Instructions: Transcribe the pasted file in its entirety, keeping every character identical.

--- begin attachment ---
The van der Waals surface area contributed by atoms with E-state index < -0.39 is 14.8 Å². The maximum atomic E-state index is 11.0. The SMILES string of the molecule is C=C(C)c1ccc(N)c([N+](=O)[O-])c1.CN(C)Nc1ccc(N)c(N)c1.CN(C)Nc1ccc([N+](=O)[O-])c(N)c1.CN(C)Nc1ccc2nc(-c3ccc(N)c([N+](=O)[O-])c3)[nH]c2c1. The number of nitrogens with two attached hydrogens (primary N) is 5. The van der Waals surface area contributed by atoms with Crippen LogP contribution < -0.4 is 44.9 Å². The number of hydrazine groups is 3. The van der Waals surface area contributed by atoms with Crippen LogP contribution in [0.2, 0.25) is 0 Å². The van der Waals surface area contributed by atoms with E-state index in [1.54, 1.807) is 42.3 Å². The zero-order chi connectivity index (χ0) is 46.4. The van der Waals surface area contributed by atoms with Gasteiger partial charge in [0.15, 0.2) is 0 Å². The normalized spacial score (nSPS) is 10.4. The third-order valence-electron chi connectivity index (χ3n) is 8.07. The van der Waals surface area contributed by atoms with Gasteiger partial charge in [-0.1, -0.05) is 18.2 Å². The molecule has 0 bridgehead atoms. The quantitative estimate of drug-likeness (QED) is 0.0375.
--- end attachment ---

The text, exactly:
The van der Waals surface area contributed by atoms with E-state index < -0.39 is 14.8 Å². The maximum atomic E-state index is 11.0. The SMILES string of the molecule is C=C(C)c1ccc(N)c([N+](=O)[O-])c1.CN(C)Nc1ccc(N)c(N)c1.CN(C)Nc1ccc([N+](=O)[O-])c(N)c1.CN(C)Nc1ccc2nc(-c3ccc(N)c([N+](=O)[O-])c3)[nH]c2c1. The number of nitrogens with two attached hydrogens (primary N) is 5. The van der Waals surface area contributed by atoms with Crippen LogP contribution < -0.4 is 44.9 Å². The number of hydrazine groups is 3. The van der Waals surface area contributed by atoms with Crippen LogP contribution in [0.2, 0.25) is 0 Å². The van der Waals surface area contributed by atoms with E-state index in [1.54, 1.807) is 42.3 Å². The zero-order chi connectivity index (χ0) is 46.4. The van der Waals surface area contributed by atoms with Gasteiger partial charge in [0.15, 0.2) is 0 Å². The normalized spacial score (nSPS) is 10.4. The third-order valence-electron chi connectivity index (χ3n) is 8.07. The van der Waals surface area contributed by atoms with Gasteiger partial charge in [-0.1, -0.05) is 18.2 Å². The molecule has 0 bridgehead atoms. The quantitative estimate of drug-likeness (QED) is 0.0375.